Type 2 diabetes is a chronic progressively destructive condition that affects the way the body processes blood sugar (glucose). Being diagnosed with type 2 diabetes comes with great social and financial consequences for the patients, as well as poorer quality of life and health expectancy projections. Formerly considered an older person disease, type 2 diabetes is now common in younger, fatter, people and even the very young who are severely obese. Currently remission rates for type 2 diabetes are around 10 – 14%, but apparently, it could be much higher. But that would take an understanding of diet and will power lacking in many who suffer from this disease.
Prof Roy Taylor of the U.K.’s Newcastle University has spent forty years researching the underlying causes of diabetes and proclaims it is reversible. Through his research presented at the European Association For The Study Of Diabetes (EASD 2017) in Lisbon, Taylor has developed his Twin Cycle Hypothesis — that Type 2 diabetes is caused by too much fat in both the liver and the pancreas. He states in his study that too many calories lead to too much fat in the liver. As a result, a chain of bad things happen. The fatty liver doesn’t respond as well to insulin, and produces too much glucose. And the excess fat in the liver is transmitted to other areas of the body, including the pancreas, where the cells that produce insulin start to fail.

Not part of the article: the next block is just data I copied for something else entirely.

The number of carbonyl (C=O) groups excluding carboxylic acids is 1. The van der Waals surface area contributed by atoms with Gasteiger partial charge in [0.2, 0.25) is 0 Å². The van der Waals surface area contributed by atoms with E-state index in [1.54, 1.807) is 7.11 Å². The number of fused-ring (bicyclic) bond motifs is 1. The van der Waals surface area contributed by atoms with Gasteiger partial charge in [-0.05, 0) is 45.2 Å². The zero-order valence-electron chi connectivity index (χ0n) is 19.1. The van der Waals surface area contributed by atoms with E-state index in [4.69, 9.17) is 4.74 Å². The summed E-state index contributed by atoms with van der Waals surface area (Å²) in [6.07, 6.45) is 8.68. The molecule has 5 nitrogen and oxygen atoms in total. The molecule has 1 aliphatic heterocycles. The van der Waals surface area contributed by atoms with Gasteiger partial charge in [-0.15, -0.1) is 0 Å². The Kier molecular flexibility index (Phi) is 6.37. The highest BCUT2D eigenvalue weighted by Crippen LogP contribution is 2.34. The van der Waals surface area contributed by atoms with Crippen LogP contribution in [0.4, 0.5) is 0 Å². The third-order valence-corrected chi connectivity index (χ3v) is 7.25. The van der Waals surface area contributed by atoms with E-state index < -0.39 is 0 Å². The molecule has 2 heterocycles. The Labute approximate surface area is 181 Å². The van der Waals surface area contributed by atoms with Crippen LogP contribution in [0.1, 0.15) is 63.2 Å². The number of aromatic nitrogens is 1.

Prof Taylor endorses a two-phase weight-loss approach to reversing the disease. Phase 1 is the weight and fat loss phase, which consists of calorie restriction without additional exercise. Phase 2 is long-term weight maintenance with modest calorie restriction and increased physical activity. The approach is based on evidence from recent clinical trials. In a trial from 2011, people diagnosed with Type 2 diabetes showed a reversal in their blood sugar levels to normal when they lost weight on a calorie-restrictive diet. The patients in the trial who followed the very low calorie diet had a substantial decline in liver fat content resulting in normalization of hepatic insulin sensitivity within seven days. Over eight weeks on the diet, the pancreas fat content fell and normal first phase insulin secretion became re-established which allowed the body to regain control of sugar levels. In a follow-up study in 2016, people who had Type 2 diabetes for up to 10 years were able to reverse their condition when they lost around 33 pounds. The low-calorie diet was also found to be associated with rapidly increased well-being, with no hunger or signs of fatigue in most people that participated in the study.
“I think the real importance of this work is for the patients themselves,” Professor Taylor says. “Many have described to me how embarking on the low-calorie diet has been the only option to prevent what they thought — or had been told — was an inevitable decline into further medication and further ill health because of their diabetes.”
“The good news for people with Type 2 diabetes is that our work shows that even if you have had the condition for 10 years, you are likely to be able to reverse it by moving that all important tiny amount of fat out of the pancreas,” said Taylor. “At present, this can only be done through substantial weight loss.